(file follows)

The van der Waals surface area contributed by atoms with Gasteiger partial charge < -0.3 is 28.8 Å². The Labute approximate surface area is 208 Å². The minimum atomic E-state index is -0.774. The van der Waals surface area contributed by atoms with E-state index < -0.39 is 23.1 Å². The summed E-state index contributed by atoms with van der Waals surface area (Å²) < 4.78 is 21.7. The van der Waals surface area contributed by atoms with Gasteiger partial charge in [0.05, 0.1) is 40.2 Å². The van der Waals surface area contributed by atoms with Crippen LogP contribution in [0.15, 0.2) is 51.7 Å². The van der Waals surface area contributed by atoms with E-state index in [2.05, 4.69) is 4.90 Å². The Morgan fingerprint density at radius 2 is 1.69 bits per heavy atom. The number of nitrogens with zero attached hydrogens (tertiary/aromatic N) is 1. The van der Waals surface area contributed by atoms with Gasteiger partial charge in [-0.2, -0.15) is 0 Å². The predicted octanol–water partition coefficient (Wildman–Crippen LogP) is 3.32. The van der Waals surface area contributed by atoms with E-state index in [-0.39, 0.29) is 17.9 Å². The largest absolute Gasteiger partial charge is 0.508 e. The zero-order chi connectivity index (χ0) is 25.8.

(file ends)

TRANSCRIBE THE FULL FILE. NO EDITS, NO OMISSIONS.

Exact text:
The van der Waals surface area contributed by atoms with Gasteiger partial charge < -0.3 is 28.8 Å². The Labute approximate surface area is 208 Å². The minimum atomic E-state index is -0.774. The van der Waals surface area contributed by atoms with E-state index < -0.39 is 23.1 Å². The summed E-state index contributed by atoms with van der Waals surface area (Å²) < 4.78 is 21.7. The van der Waals surface area contributed by atoms with Gasteiger partial charge in [0.05, 0.1) is 40.2 Å². The van der Waals surface area contributed by atoms with Crippen LogP contribution in [0.15, 0.2) is 51.7 Å². The van der Waals surface area contributed by atoms with E-state index in [2.05, 4.69) is 4.90 Å². The Morgan fingerprint density at radius 2 is 1.69 bits per heavy atom. The number of nitrogens with zero attached hydrogens (tertiary/aromatic N) is 1. The van der Waals surface area contributed by atoms with Gasteiger partial charge in [-0.2, -0.15) is 0 Å². The predicted octanol–water partition coefficient (Wildman–Crippen LogP) is 3.32. The van der Waals surface area contributed by atoms with E-state index in [-0.39, 0.29) is 17.9 Å². The largest absolute Gasteiger partial charge is 0.508 e. The zero-order chi connectivity index (χ0) is 25.8.